Human innovation and enlightenment explained by Physics

 Ephrat Livni reviews, in this Quartz article, the application of Constructal theory to the physical description of innovation and human illumination. Livni article refers to a recent research paper on Social organization by A. Bejan  and other researchers: Social organization: The thermodynamic basis.

Simply put, the theory explains that “this theoretical framework also reveals the physical meaning of innovation: It is a local design change that liberates the flow over the entire territory inhabited by the organized movers”. In brief,  innovations open new pathways that generate opportunity for more movement for everyone around them.

And, as the local invention attract sudden movement, then the whole flowing area, or population, becomes wealthier than before. According to Bejan, “this is the tangible, or physical effect of a single idea, and why research, science, questioning, and tinkering benefit the whole of society”.

Read the full story by Ephrat Livni on Quartz: Physics can explain human innovation and enlightenment, June 30, 2018.

 

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Personal Aircraft: Why The Revolution Won’t Happen

According to Prof. Adrian Bejan views, captured into this article published by Aerospace America, a fundamental law of physics will prevent the Personal Aircraft revolution to happen.

The passenger drones, sky taxis, and other personal aircraft names are buzzing and exciting the aviation industry – but Prof. Bejan explains us that flying is for faster travel over long distances, and not for short distances. In this last case, the economical movement is on land, and it is slower.

Source

 

Design in Nature: the field and its future

These concluding observations presented by Prof. Adrian Bejan, were recorded at the end of the NSF workshop at Villanova University on “Constructal Theory: after 20 Years of Exploration and what the Future Holds”.

This video will guide you  through the decades of development of Constructal theory, since its very inception in Adrian Bejan student’s research work in buckling theory – and his, already, innovative understanding of, and approach to, this field of research.

References

 

Dr. Adrian Bejan: How Cooling Laptops Led to Constructal Theory – video

This video released by the Franklin Institute celebrate Prof. Adrian Bejan’s award by retracing the personal history of Adrian Bejan and the origin and development of his constructal theory:  from small electronics coolong to the explanation of how natural systems branch and flow.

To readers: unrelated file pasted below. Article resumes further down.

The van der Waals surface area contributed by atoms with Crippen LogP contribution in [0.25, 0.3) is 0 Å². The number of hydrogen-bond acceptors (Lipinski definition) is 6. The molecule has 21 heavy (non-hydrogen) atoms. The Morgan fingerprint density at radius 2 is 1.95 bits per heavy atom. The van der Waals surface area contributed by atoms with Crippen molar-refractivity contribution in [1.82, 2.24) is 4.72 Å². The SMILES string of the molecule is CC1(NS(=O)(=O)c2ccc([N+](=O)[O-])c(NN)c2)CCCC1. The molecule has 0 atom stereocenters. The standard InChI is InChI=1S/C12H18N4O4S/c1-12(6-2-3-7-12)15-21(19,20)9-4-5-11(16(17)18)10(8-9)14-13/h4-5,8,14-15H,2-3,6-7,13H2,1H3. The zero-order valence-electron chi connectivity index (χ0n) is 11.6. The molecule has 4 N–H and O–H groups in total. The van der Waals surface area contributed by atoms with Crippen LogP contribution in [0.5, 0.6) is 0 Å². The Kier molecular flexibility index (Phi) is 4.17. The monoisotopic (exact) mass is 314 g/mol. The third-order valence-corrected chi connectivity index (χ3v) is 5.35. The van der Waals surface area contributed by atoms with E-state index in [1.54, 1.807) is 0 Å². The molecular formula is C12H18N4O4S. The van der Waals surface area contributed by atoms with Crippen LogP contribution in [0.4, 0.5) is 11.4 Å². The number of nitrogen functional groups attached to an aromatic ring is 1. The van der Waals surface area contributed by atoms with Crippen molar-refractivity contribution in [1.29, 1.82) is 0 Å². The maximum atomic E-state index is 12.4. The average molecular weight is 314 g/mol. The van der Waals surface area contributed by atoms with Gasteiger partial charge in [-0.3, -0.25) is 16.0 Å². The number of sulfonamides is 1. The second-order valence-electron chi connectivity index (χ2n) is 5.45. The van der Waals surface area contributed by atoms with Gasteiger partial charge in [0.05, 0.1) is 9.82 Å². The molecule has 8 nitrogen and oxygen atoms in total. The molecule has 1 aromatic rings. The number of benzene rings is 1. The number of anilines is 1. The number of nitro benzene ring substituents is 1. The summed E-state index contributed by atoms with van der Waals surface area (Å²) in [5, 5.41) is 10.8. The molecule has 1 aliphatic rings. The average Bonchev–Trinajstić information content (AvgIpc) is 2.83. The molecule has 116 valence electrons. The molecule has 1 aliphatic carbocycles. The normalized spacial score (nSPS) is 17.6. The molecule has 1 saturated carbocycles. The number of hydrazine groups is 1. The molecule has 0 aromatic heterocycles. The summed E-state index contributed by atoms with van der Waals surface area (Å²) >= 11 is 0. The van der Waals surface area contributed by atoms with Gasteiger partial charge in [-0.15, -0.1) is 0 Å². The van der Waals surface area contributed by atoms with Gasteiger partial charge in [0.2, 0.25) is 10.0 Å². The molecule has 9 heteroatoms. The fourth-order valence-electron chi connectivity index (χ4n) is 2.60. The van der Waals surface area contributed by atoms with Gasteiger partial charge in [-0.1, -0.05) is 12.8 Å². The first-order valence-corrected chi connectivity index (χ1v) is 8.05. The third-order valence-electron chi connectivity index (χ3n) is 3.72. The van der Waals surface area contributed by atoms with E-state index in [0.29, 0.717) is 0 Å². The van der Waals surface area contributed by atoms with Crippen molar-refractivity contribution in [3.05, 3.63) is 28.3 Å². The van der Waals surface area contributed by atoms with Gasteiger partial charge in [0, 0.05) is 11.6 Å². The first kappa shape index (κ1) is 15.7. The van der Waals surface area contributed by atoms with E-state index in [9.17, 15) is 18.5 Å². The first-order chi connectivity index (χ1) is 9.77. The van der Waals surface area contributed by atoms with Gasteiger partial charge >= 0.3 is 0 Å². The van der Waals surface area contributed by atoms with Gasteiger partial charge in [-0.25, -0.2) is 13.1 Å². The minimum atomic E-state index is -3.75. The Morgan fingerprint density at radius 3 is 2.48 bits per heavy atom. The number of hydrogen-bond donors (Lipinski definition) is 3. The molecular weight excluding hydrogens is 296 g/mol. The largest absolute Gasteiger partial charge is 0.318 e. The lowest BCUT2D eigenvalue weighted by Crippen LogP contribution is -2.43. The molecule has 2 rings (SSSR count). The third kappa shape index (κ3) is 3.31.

Since 1824 (77 years longer than the Nobel Prizes), The Franklin Institute has been recognizing scientists and engineers – such as Prof. Adrian Bejan – who have changed the world, and our lives.

Cf.  http://fi.edu/awards.

Source

Adrian Bejan: “Everything is evolution“. Credit: The Franklin Institute

 

 

Adrian Bejan to receive 2018 Benjamin Franklin Medal

The Award from the Benjamin Franklin Institute honors the Duke University professor’s development of Constructal theory, which predicts natural design and its evolution in engineering, scientific, and social systems.

Source

Adrian Bejan, the J.A. Jones Professor of Mechanical Engineering at Duke University.

Credit: Duke University

Constructal Theory: What the future holds – NSF Workshop and Franklin Institute Symposium

Two tightly linked events are being organized to celebrate 20 years of research and development of the Constructal Theory – register online to participate and celebrate!

NSF Symposium – “Constructal Theory: After 20 years of exploration and what the future holds”

What the future holds - NSF

This one-and-a-haf-day symposium will bring speakers from both the industry and the academy at the Villanova University, Tuesday and Wednesday the 17th and 18th of April, 2018: Program of the Villanova Workshop.

Online registration and information:

 

 

The Franklin Institute Awards

– “Constructal Theory: What the future holds”

What the future holds - FI Half-day symposium, April 18, 2018, afternoon, as a tribute to the recent Franklin Institute Award granted to Professor Adrian Bejan: Program of the Villanova symposium.

Price: Free and open to the public – registration required. Refreshments will be served.

Register at: https://tinyurl.com/Bejan-Symposium

Contacts: